How Great Thou Art

Listen…

Lyrics…

O Lord my God,
when I in awesome wonder,
Consider all,
the worlds Thy Hands have made;
I see the stars,
I hear the rolling thunder,
Thy power throughout,
the universe displayed.

Then sings my soul,
My Saviour God, to Thee,
How great Thou art,
How great Thou art.
Then sings my soul,
My Saviour God, to Thee,
How great Thou art,
How great Thou art!

When through the woods,
and forest glades I wander,
And hear the birds,
sing sweetly in the trees.
When I look down,
from lofty mountain grandeur
And see the brook,
and feel the gentle breeze.

Then sings my soul,
My Saviour God, to Thee,
How great Thou art,
How great Thou art.
Then sings my soul,
My Saviour God, to Thee,
How great Thou art,
How great Thou art!

And when I think,
that God, His Son not sparing,
Sent Him to die,
I scarce can take it in;
That on a Cross,
my burdens gladly bearing,
He bled and died,
to take away my sin.

Then sings my soul,
My Saviour God, to Thee,
How great Thou art,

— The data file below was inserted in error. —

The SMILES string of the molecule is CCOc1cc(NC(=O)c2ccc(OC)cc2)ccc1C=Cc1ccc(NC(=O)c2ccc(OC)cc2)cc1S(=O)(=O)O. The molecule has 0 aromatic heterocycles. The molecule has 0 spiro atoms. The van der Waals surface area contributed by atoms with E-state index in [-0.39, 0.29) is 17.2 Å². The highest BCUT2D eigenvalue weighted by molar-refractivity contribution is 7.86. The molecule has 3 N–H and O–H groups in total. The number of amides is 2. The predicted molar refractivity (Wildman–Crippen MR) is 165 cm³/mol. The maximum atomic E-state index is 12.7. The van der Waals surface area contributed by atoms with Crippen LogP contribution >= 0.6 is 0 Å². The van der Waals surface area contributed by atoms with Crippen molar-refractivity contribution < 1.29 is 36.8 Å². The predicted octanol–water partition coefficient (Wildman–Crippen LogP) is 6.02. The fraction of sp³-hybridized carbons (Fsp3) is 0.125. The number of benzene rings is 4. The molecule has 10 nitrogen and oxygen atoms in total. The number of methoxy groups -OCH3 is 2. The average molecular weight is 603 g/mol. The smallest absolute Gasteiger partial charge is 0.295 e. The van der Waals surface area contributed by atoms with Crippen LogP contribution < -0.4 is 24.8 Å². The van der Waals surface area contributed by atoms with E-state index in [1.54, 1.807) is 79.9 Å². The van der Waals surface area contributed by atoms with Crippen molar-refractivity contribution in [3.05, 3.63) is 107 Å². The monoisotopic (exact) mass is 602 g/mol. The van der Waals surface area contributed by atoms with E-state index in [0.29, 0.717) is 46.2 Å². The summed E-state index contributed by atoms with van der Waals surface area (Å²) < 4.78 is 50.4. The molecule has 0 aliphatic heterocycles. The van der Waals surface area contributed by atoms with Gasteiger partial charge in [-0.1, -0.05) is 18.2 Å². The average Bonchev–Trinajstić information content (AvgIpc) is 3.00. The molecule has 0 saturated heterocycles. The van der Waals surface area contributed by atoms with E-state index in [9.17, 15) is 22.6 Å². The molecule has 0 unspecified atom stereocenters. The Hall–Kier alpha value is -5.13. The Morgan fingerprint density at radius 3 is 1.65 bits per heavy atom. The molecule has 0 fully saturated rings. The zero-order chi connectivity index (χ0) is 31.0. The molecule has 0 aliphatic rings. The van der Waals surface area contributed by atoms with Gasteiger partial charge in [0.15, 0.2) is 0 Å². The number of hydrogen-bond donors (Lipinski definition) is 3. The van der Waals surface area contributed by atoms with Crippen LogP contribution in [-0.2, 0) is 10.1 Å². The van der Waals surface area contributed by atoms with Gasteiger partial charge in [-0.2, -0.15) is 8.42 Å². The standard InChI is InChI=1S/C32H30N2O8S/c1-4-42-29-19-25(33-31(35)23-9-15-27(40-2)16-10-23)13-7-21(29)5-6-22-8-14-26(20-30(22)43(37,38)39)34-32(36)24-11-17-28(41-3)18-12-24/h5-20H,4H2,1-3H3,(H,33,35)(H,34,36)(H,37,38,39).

How great Thou art.
Then sings my soul,
My Saviour God, to Thee,
How great Thou art,
How great Thou art!

When Christ shall come,
with shout of acclamation,
And take me home,
what joy shall fill my heart.
Then I shall bow,
in humble adoration,
And then proclaim:
“My God, how great Thou art!”

Then sings my soul,
My Saviour God, to Thee,
How great Thou art,
How great Thou art.
Then sings my soul,
My Saviour God, to Thee,
How great Thou art,
How great Thou art!

Author: Carl Gustav Boberg
Eng Translation: Stuart K. Hine (1949)

discover more…

Psalm 19:1-4 (AMP)

The heavens are telling of the glory of God;
And the expanse [of heaven] is declaring the work of His hands.
Day after day pours forth speech,
And night after night reveals knowledge.
There is no speech, nor are there [spoken] words [from the stars];
Their voice is not heard.
Yet their voice [in quiet evidence] has gone out through all the earth,
Their words to the end of the world.
In them and in the heavens He has made a tent for the sun,

and more…

    • Psalm 8
    • Isaiah 45:18
    • Matthew. 24:30-44
    • John 14:3
    • Acts 1:11
    • Acts 4:12
    • Romans 5:6-10
    • 2 Corinthians 5:21
    • Colossians 2:9-15
    • 1 Thessalonians 4:16-17
    • Hebrews 9:28
    • 1 Peter 1:17-23
    • 1 Peter 2:24-25